Music Director Federico Cortese raised the bar for performers and audiences alike with the Spring Concert of the Harvard Radcliffe Orchestra on April 27th at Sanders Theatre. Sandwiched between two staples of early Romantic repertoire, he positioned a gnarly new work by Harvard faculty member Chaya Czernowin; he also provided the occasion for the farewell performance (qua faculty member) by retiring Harvard musicologist Robert Levin. We phrase it thus since, as Harvard still officially relegates the practice, as opposed to the preaching, of music to the status of a hobby, the fact that Levin is a world-renowned soloist counts in the eyes of his soon-to-be-former employer mostly as fodder for press releases.
After the ritual acknowledgment of the orchestra’s graduating seniors (avete atque valete!), the program opened with the Symphony in D minor, op. 107, by Felix Mendelssohn, known as the Reformation Symphony from its origins as a commission to commemorate the adoption 300 years earlier of the Augsburg Confession, a pivotal document in German Lutheranism (we all know that Mendelssohn was a baptized and practicing Lutheran, right?). One thing and another, the intended performance fell through, and Mendelssohn eventually withdrew the work—it had been criticized as “too learned” and he had too many other things on his plate to bother with it. It wasn’t published until 21 years after his death, and so came to be called his Symphony No. 5, though of his symphonies for full orchestra it was the second composed (an endemic problem with him: the chronological order of Mendelssohn’s symphonies is 1, 5, 4, 2, 3).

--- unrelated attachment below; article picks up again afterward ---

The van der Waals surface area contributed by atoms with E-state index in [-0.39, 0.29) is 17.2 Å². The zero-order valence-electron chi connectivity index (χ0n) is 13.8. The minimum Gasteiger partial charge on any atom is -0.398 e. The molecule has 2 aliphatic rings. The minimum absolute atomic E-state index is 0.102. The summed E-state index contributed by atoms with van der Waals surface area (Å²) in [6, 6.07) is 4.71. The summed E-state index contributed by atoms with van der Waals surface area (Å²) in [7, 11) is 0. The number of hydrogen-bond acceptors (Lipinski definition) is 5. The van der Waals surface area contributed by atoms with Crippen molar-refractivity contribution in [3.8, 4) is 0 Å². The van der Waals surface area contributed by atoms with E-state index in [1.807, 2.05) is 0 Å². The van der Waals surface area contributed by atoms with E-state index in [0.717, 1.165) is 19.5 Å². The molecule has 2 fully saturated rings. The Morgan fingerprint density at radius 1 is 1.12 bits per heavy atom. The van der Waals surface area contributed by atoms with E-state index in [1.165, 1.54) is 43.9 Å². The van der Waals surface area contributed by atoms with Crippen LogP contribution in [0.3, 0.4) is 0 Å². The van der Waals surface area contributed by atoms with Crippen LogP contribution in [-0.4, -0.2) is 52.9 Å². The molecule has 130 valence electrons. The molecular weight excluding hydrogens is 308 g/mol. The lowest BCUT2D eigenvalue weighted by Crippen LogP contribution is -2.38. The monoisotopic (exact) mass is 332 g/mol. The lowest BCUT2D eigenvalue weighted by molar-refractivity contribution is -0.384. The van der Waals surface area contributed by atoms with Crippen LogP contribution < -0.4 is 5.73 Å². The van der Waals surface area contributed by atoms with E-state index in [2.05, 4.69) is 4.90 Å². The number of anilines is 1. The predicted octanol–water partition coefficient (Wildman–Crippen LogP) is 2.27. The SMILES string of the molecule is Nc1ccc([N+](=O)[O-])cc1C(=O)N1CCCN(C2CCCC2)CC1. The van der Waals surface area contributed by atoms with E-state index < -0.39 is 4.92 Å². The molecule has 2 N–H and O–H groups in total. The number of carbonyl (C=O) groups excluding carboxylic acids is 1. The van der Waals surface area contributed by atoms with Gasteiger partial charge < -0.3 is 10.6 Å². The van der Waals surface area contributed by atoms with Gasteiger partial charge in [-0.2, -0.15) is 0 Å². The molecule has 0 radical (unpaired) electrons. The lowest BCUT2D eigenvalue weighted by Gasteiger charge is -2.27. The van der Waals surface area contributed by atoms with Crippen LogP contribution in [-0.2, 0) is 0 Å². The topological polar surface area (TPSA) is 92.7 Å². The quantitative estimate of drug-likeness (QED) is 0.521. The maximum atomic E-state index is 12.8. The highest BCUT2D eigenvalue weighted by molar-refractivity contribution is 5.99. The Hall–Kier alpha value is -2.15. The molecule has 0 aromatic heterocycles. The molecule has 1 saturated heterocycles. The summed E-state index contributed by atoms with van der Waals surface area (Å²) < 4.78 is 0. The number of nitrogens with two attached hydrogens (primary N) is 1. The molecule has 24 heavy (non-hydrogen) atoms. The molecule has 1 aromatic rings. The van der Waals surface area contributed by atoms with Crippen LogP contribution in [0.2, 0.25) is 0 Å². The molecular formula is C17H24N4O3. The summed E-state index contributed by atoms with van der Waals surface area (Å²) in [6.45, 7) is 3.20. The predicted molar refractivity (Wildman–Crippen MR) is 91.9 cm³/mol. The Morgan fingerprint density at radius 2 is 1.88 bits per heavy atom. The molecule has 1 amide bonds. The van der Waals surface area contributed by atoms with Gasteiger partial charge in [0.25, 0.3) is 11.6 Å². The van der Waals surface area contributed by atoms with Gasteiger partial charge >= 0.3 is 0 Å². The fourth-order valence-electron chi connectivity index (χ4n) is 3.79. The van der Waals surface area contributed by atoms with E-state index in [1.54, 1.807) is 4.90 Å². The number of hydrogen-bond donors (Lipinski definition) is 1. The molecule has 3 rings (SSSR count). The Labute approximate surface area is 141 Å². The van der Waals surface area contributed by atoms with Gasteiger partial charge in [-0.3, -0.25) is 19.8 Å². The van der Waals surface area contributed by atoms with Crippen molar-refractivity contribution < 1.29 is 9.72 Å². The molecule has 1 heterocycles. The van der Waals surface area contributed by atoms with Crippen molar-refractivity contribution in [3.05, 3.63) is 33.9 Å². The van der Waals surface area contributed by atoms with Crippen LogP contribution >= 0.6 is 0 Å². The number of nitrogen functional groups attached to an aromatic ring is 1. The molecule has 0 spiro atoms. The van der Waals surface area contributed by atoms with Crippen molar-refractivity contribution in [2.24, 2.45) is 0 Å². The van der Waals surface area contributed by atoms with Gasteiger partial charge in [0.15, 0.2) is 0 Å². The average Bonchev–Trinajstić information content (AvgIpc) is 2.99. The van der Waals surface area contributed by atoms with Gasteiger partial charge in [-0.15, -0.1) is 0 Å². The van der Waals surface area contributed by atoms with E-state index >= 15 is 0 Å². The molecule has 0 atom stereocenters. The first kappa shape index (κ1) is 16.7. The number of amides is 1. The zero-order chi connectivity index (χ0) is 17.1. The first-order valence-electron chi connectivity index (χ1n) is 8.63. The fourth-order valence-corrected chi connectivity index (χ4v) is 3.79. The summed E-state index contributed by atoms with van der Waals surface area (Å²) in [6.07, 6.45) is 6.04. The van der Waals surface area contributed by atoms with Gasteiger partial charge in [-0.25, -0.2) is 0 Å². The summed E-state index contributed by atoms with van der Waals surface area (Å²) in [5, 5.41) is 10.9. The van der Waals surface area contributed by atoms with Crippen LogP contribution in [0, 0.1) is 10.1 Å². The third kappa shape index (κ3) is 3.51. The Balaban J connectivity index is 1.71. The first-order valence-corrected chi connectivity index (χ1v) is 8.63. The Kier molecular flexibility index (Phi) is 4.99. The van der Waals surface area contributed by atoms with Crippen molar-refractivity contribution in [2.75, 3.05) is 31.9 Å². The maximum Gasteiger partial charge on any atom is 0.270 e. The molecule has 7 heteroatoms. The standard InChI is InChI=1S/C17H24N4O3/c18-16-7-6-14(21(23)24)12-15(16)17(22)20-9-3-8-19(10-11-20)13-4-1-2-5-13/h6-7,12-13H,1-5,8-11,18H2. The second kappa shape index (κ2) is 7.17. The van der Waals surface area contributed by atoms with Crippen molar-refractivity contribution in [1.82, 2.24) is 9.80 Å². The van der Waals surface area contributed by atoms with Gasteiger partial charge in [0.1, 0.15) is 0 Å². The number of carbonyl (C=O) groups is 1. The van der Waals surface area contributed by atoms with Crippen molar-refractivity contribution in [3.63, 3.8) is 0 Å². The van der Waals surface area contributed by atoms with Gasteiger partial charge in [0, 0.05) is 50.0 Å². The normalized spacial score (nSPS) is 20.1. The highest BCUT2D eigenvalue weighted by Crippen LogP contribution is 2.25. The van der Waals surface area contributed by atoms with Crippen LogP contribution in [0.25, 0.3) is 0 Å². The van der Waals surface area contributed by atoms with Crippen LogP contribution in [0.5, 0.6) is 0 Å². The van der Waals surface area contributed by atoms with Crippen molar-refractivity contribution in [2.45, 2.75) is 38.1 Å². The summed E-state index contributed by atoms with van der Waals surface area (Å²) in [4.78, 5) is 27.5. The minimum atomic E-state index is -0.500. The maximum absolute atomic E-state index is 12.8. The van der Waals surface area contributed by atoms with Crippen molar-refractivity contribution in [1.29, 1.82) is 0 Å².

Be all this as it may—and we rehash the history only because our informal survey of audience members suggested that these facts are not universally known even by seasoned concert-goers—the Reformation Symphony deserves serious, thoughtful attention as one of Mendelssohn’s most powerful and subtle works. It is a kind of historico-psychological study of the Reformation, with outer movements focused on its public and historic significance and inner movements tracing more personal responses, from peasant rambunctiousness to individual and communal piety. The best performances of this work dig deep. The finale, a brilliant synthesis of chorale prelude and sonata form, based largely on Martin Luther’s “Ein’ Feste Burg ist unser Gott” (A Mighty Fortress Is Our God), a tune that was most famously harmonized by J.S. Bach, potently argues the Protestant case for personal faith triumphant over institutional and historic tradition. In view of Mendelssohn’s personal and family history, this theme can be seen to transcend the usual Catholic-Protestant dialectic.